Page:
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Mitchell v. the People

SUPREME COURT OF ILLINOIS.


ANNOUNCEMENT MADE MARCH 21, 1952.

JAMES OTIS MITCHELL, PETITIONER,

v.

THE PEOPLE OF THE STATE OF ILLINOIS, RESPONDENT.

PETITION for writ of error to the Circuit Court of Pope County; the Hon. HAROLD L. ZIMMERMAN, Judge, presiding.

PER CURIAM:

Petitioner, imprisoned in the Illinois State Penitentiary, under a life sentence for the crime of murder, seeks release from that sentence under the Post-Conviction Hearing Act. (Ill. Rev. Stat. 1951, chap. 38, pars. 826-832.) He contends that his three counsel, who were selected and retained by him, were incompetent; wherefore, he conceives that he has been denied due process of law.

Ordinarily, a defendant who retains counsel of his own selection is responsible if that counsel does not faithfully serve his interest. Any other rule would put a premium upon pretended incompetence of counsel; for, if the rule were otherwise, a lawyer with a desperate case would have only to neglect it in order to ensure reversal or vacation of the conviction.

Moreover, in this case, the trial court granted petitioner a hearing on affidavits, which affidavits satisfied that court that petitioner's claims were without merit in point of fact. Petitioner claims that he was not present at that hearing, nor was he permitted to call witnesses. He was, however, represented by counsel appointed by the court.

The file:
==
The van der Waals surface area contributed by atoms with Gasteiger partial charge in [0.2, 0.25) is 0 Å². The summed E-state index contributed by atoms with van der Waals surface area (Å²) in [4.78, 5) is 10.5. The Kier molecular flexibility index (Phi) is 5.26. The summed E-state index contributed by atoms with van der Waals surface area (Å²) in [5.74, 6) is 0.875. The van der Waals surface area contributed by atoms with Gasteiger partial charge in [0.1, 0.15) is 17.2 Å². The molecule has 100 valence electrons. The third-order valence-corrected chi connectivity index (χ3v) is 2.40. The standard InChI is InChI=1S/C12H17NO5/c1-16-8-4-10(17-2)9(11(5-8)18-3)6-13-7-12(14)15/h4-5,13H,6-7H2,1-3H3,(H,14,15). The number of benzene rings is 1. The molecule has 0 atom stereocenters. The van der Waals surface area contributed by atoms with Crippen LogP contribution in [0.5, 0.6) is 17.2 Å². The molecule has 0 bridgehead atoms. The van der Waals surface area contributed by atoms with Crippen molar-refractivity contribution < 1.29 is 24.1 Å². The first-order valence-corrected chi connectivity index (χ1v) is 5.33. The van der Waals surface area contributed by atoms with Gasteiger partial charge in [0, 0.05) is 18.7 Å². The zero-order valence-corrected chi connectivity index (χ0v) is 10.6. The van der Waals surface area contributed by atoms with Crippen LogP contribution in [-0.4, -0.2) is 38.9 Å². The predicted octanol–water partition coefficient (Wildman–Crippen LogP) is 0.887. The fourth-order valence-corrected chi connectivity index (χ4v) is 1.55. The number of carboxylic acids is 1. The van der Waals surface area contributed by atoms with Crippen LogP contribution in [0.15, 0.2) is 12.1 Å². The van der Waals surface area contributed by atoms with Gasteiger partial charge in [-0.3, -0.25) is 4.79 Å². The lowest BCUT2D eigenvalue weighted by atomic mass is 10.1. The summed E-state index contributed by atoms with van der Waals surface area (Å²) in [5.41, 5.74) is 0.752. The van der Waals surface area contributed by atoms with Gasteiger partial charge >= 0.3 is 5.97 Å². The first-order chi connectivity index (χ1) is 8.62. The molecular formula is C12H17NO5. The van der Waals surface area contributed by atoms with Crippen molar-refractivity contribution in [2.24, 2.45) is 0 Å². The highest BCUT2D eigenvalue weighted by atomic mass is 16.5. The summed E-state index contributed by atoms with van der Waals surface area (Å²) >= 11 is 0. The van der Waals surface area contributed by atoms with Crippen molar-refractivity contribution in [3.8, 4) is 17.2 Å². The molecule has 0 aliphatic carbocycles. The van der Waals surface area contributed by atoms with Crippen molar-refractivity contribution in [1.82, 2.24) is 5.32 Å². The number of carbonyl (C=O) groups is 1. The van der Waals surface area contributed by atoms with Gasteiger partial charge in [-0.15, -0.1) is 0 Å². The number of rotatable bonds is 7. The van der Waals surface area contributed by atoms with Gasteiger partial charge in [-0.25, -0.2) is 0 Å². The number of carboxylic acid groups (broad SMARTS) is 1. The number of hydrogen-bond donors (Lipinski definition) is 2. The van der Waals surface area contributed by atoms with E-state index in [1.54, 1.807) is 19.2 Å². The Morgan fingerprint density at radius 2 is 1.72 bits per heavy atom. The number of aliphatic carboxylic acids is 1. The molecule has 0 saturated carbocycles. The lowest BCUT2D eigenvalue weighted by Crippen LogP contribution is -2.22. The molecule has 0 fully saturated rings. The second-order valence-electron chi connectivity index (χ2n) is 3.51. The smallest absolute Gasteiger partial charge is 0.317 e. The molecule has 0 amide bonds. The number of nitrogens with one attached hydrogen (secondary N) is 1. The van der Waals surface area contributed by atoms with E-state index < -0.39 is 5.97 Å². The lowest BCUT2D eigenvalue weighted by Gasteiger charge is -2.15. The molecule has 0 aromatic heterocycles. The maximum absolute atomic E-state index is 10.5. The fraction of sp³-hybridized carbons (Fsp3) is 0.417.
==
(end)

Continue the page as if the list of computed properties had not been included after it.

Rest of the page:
The Post-Conviction Hearing Act contemplates that the trial court may, if in the particular situation it is feasible to do so, try controverted issues of fact upon affidavits in lieu of oral testimony. The legislature has provided that mode of trial which we have held constitutional. People v. Dale, 406 Ill. 238. See, also, People v. Jennings, 411 Ill. 21.

Petitioner fails to demonstrate either that he was denied due process of law at the time of his original trial and conviction or that the record in this instant proceeding is infected with prejudicial error.

Writ of error denied.

19520321

© 2002 VersusLaw Inc.



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